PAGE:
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Thursday, 14 July 2022 09:23

Tradition of Decorating Sacrificial Animals

Written by  Rahma
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A few days ago, all Muslims in the world celebrated Eid al-Adha. On this holiday, some Muslims slaughter animals, such as cows, goats or buffaloes as ssacrificial ones every year. Unlike Muslims in general, people in Kenagarian Bawan, Ampek Nagari District, Agam Regency, West Sumatra Province also slaughter sacrificial animals during Eid al-Adha. Uniquely before being cut, the sacrificial animals usually will be decorated. This tradition develops and becomes hereditary and if it is not implemented, the local people of Kenagarian Bawan consider their worship less perfect.


In the process of slaughtering, the person who sacrifices must provide tools to decorate the sacrificial animals. The tools are glass, combs, perfume and many others. If this is not done, the slaughtering process cannot be carried out. The local community wants the animals to be sacrificed not only in terms of health but also appearance. After being declared eligible, the animal will be decorated like a normal human being by using powder, perfume, comb, shroud and many others.

Powder used for animals may be in any form and brand. The goal is that the animals to be slaughtered may look better in the afterlife and as a vehicle for those who make sacrifices. A comb is used to comb the hair on the head of the sacrificial animals. Perfume is given to give a fragrant aroma. Lipstick is given if the sacrificial animal is female.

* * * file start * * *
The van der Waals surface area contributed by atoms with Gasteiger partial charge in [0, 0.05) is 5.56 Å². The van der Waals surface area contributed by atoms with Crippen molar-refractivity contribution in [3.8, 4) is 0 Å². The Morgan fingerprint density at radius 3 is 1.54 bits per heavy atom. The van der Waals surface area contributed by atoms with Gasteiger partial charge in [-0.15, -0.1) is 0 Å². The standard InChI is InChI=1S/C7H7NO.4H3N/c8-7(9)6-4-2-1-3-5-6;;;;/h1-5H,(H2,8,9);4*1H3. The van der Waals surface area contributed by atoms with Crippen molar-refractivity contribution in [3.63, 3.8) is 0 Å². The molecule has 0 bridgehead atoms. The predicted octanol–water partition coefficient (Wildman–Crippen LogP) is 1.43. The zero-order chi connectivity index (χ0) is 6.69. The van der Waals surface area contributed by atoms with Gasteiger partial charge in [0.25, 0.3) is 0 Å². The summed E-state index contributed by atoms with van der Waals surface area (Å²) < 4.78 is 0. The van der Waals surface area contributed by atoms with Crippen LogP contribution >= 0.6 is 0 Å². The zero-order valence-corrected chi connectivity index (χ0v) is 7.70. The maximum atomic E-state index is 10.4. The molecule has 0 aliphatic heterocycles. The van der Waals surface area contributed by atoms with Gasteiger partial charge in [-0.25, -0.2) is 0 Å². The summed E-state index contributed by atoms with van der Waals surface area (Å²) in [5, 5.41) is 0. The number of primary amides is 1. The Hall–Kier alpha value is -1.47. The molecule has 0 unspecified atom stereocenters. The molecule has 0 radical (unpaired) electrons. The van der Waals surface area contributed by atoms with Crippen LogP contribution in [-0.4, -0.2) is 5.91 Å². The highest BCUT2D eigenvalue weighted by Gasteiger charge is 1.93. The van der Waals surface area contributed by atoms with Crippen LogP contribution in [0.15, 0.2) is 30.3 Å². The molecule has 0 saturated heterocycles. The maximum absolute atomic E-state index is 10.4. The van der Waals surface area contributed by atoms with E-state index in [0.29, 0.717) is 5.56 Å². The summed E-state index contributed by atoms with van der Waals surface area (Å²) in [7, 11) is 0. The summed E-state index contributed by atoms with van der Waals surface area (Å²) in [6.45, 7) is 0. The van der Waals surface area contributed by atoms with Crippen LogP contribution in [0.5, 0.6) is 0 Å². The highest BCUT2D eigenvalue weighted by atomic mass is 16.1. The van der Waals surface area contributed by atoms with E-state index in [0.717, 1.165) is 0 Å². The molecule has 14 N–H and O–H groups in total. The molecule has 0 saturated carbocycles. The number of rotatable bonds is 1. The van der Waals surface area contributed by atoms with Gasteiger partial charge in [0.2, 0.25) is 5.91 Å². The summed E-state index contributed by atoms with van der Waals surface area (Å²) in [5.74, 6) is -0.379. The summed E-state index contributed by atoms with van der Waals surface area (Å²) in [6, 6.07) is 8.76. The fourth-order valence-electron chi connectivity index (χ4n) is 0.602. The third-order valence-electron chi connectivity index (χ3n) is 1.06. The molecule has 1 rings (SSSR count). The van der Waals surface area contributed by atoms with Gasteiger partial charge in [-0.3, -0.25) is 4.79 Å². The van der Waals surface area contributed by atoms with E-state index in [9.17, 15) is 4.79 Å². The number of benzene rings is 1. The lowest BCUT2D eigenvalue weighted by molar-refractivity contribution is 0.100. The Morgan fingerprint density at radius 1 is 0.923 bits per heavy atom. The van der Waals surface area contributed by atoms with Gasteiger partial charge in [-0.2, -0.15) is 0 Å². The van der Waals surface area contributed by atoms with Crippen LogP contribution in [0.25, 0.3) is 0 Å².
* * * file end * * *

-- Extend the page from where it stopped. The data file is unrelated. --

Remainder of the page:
The shroud is a white cloth, which is used to cover the sacrificial animals before they are slaughtered and to wrap the animal's nails after being slaughtered and buried. The sarong/long cloth is intended as an alms material that will be given to scholars for slaughtering animals. Each cloth provided is based on the gender of the person who sacrifices. If the sacrifice is a man, he will provide a sarong and if the sacrifice is a woman, a long cloth is provided.

After being decorated, the sacrificial animals will be given food, such as yellow rice (silamak), black sticky rice, pinyaram and so on. Tools and materials as well as food provided by the persons who sacrifice are all given to the animals with the aim of feeling happy and unafraid when being slaughtered.

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